It is a week since we witnessed the horror of this human tragedy. It seems that since the Great Fire of London in 1666, successive governments have limited their concern for providing safe and secure habitation for the people under their care.
Grenfell Tower is a frightening indictment of political, financial and religious doctrines that are now no longer fit for purpose.
We live in an era of ‘professional’ politicians who, in leadership roles, care more about their power than the people. Our current Prime Minister initially ignored the survivors of this tragedy and then, urged by her advisors I am sure, sickeningly gushed over the families of victims of a terrorist attack just days later.
They are servants to global corporations who finance their election efforts and hence the continuing low turnout from voters, who know they are now limited in ability to sway political opinion.
Our financial system too, is outdated and in chaos. Every single aspect of the Grenfell Tower horror, from the blazing building to the rescue services (who did superbly), were affected by lack of financial resources and dwindling budgets.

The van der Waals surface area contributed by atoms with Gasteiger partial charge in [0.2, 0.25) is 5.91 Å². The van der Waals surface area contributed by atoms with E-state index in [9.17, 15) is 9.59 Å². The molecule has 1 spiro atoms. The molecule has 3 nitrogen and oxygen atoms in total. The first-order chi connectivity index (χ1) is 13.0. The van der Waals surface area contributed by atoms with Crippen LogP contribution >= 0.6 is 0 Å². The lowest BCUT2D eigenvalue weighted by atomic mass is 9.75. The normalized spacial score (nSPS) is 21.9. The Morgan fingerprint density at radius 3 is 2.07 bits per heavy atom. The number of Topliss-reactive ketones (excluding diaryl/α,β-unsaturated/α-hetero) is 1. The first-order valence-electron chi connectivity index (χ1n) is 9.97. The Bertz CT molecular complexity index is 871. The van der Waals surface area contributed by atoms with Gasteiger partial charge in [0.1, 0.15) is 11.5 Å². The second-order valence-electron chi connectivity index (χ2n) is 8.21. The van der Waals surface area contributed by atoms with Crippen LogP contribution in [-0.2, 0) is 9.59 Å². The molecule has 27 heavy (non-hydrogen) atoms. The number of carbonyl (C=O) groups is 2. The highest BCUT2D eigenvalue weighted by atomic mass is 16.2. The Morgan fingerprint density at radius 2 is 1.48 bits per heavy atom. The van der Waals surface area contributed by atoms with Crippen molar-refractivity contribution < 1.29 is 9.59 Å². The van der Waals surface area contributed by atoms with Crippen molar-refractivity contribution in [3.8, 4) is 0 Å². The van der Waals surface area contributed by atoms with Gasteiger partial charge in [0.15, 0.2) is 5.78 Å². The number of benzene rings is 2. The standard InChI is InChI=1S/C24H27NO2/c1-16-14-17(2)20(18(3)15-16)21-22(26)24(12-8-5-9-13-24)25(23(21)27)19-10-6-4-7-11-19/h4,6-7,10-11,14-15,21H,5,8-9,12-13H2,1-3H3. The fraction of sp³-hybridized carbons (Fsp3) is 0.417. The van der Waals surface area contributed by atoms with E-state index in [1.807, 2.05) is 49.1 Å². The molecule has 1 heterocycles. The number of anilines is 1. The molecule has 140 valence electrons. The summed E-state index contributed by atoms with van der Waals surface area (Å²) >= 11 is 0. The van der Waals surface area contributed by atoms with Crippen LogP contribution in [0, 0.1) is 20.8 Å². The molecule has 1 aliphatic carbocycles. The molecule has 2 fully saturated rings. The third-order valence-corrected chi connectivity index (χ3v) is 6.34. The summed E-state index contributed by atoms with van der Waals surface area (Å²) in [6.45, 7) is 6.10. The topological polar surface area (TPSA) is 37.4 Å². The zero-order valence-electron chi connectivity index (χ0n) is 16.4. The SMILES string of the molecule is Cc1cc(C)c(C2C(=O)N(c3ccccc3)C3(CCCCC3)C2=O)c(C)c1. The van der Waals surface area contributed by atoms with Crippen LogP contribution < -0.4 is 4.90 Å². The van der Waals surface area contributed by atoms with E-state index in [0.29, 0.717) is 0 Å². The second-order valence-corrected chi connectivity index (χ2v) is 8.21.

‘Austerity’ is not a financial discipline, (to show we are being prudent), but a tool by which financiers can grab sovereign assets cheaply. We have seen this in Greece, where everything from their beautiful islands to even their water supplies have been sold off to private interests at knock down prices. This, from odious moneylending practices that create unrepayable debt and sovereign servitude – the very essence of how and why ‘Austerity’ is implemented.
Creating money is simplicity itself. When you and I take out a loan no money changes hands! A computer entry is placed in your bank account for say, £1,000 and a similar entry is placed in the banks account, showing that loan as an asset to ‘balance’ the books. No gold has been sold. No cash has been taken out of the banks vaults. It is simply created out of thin air, which we then pay interest on.